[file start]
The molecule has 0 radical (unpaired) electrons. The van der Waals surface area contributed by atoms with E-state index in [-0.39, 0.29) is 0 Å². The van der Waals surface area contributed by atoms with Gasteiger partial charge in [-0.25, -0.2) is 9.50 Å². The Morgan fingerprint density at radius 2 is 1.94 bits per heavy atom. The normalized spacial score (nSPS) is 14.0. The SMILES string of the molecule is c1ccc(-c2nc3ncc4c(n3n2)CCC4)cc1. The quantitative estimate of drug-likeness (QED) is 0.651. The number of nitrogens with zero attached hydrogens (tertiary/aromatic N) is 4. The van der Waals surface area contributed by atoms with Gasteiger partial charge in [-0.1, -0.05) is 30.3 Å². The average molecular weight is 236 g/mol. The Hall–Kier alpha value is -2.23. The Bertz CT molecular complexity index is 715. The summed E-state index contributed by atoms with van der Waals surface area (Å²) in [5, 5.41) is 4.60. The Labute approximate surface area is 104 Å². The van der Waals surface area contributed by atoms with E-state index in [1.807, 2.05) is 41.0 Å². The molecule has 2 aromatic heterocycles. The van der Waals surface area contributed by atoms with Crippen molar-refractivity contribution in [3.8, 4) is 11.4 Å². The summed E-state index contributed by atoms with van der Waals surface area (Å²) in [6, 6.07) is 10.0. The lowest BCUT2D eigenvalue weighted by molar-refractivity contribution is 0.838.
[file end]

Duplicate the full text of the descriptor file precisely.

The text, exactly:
The molecule has 0 radical (unpaired) electrons. The van der Waals surface area contributed by atoms with E-state index in [-0.39, 0.29) is 0 Å². The van der Waals surface area contributed by atoms with Gasteiger partial charge in [-0.25, -0.2) is 9.50 Å². The Morgan fingerprint density at radius 2 is 1.94 bits per heavy atom. The normalized spacial score (nSPS) is 14.0. The SMILES string of the molecule is c1ccc(-c2nc3ncc4c(n3n2)CCC4)cc1. The quantitative estimate of drug-likeness (QED) is 0.651. The number of nitrogens with zero attached hydrogens (tertiary/aromatic N) is 4. The van der Waals surface area contributed by atoms with Gasteiger partial charge in [-0.1, -0.05) is 30.3 Å². The average molecular weight is 236 g/mol. The Hall–Kier alpha value is -2.23. The Bertz CT molecular complexity index is 715. The summed E-state index contributed by atoms with van der Waals surface area (Å²) in [5, 5.41) is 4.60. The Labute approximate surface area is 104 Å². The van der Waals surface area contributed by atoms with E-state index in [1.807, 2.05) is 41.0 Å². The molecule has 2 aromatic heterocycles. The van der Waals surface area contributed by atoms with Crippen molar-refractivity contribution in [3.8, 4) is 11.4 Å². The summed E-state index contributed by atoms with van der Waals surface area (Å²) in [6, 6.07) is 10.0. The lowest BCUT2D eigenvalue weighted by molar-refractivity contribution is 0.838.